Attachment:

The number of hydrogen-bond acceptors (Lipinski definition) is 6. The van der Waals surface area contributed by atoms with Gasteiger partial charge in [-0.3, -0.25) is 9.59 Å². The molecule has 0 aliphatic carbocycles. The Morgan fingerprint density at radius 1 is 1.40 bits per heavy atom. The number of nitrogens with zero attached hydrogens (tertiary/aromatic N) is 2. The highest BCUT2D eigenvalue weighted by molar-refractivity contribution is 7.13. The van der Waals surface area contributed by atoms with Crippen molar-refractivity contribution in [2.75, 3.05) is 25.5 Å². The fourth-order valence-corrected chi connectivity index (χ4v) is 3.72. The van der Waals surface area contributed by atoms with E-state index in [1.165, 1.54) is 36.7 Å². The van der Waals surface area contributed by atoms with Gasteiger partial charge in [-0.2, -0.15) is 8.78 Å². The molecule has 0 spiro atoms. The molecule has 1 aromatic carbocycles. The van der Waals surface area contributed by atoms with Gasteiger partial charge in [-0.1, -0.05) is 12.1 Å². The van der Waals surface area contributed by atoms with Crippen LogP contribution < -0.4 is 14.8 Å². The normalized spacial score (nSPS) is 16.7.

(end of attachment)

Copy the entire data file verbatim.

The number of hydrogen-bond acceptors (Lipinski definition) is 6. The van der Waals surface area contributed by atoms with Gasteiger partial charge in [-0.3, -0.25) is 9.59 Å². The molecule has 0 aliphatic carbocycles. The Morgan fingerprint density at radius 1 is 1.40 bits per heavy atom. The number of nitrogens with zero attached hydrogens (tertiary/aromatic N) is 2. The highest BCUT2D eigenvalue weighted by molar-refractivity contribution is 7.13. The van der Waals surface area contributed by atoms with Crippen molar-refractivity contribution in [2.75, 3.05) is 25.5 Å². The fourth-order valence-corrected chi connectivity index (χ4v) is 3.72. The van der Waals surface area contributed by atoms with E-state index in [1.165, 1.54) is 36.7 Å². The van der Waals surface area contributed by atoms with Gasteiger partial charge in [-0.2, -0.15) is 8.78 Å². The molecule has 0 spiro atoms. The molecule has 1 aromatic carbocycles. The van der Waals surface area contributed by atoms with Gasteiger partial charge in [-0.1, -0.05) is 12.1 Å². The van der Waals surface area contributed by atoms with Crippen LogP contribution < -0.4 is 14.8 Å². The normalized spacial score (nSPS) is 16.7.